Good for the Episcopal and Lutheran Bishops in Michigan
A good statement. Michigan will be devastated more than it already had been if bad things happen to the big three.
Dear Brothers and Sisters in Christ,
Michigan is suffering from the impact of the deepening economic crisis. Our churches are places of solace and assistance for people affected by this situation, and we see so many in need. Already reeling under the strain of 9.3 percent unemployment rate--the nation's highest--the uncertainty of the future of the Detroit Big Three is devastating for our state.
As Christians we are often referred to as communities of hope. It is with that hope, grounded in our faith, that we see this crisis as an opportunity to move forward. We support the strengthening of our economy and the auto industry for the short and long term and ensuring justice for workers who have for so long been the cornerstone of our nation's economic engine.
According to a recent study by the Center for Automotive Research at the University of Michigan, it is not just the auto workers who would be impacted by a contraction of the Detroit Big Three. As many as 790,000 workers in the manufacturing supply chain across the country could lose their jobs. These losses would only further amplify the economic crisis both here in the United States and around the world affecting workers in every sector of the economy.
In the Gospel of Luke, Jesus tells the Parable of the Good Samaritan:
A man was going down from Jerusalem to Jericho, when he fell into the hands of robbers. They stripped him of his clothes, beat him and went away, leaving him half dead. A priest happened to be going down the same road, and when he saw the man, he passed by on the other side. So too, a Levite, when he came to the place and saw him, passed by on the other side. But a Samaritan, as he traveled, came where the man was; and when he saw him, he took pity on him. He went to him and bandaged his wounds, pouring on oil and wine. Then he put the man on his own donkey, took him to an inn and took care of him. The next day he took out two silver coins[e] and gave them to the innkeeper. 'Look after him,' he said, 'and when I return, I will reimburse you for any extra expense you may have.' Which of these three do you think was a neighbor to the man who fell into the hands of robbers?" The expert in the law replied, "The one who had mercy on him." Jesus told him, "Go and do likewise."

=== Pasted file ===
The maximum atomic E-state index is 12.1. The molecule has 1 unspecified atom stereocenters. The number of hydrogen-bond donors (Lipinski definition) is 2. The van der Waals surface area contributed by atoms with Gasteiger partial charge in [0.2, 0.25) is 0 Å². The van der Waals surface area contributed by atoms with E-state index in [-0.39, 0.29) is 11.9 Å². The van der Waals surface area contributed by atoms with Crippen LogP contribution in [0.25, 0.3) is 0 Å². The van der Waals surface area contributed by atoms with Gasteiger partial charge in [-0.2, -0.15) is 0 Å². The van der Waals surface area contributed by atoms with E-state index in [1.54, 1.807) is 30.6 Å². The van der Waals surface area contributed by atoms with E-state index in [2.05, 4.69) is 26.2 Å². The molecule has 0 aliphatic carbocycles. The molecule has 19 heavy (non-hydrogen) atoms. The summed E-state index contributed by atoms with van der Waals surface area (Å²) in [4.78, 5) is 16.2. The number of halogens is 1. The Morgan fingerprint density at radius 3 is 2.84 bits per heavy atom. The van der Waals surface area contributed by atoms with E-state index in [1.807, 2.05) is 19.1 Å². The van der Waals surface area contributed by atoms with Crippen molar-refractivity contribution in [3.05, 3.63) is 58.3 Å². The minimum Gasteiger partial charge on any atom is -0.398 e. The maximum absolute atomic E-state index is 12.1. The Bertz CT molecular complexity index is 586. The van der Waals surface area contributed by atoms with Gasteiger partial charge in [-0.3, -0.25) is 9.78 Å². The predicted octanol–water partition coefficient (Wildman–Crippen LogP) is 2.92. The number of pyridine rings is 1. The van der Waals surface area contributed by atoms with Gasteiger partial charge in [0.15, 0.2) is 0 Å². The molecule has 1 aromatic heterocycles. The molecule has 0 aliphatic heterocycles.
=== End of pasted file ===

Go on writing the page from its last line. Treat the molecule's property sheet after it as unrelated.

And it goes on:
Now is not the time for our country to continue walking on the other side of the road, ignoring the plight of our economically battered-workers. This is the time to reach out as the Good Samaritan did to care for another even at our own expense.
When Congress considers its options for action, we hope that they focus on ensuring a path that benefits the most workers possible and securing both the short and long term success of the auto industry by not using funds already dedicated to helping the industry retool for better environmental efficiency.
There are hard decisions to be made, but we hope that any assistance given to the automakers will attempt to balance the immediate needs of workers with the long term viability of our economy by concentrating on long term stability through restructuring and on the strength of the company as a whole.
While our nation's decision makers labor to chart the right course for the economy, our churches continue to do what we are called to do always - minister to those in need and pray for both those in need and those making the hard decisions about our nation's future. We commend your prayers and action in this matter.
Bishop Robert Gepert, Diocese of Western MI
Bishop Wendell N. Gibbs, Jr., Diocese of MI
Bishop Todd Ousley, Diocese of Eastern MI
Ms Linda Piper, Chair, Standing Committee, Diocese of Northern MI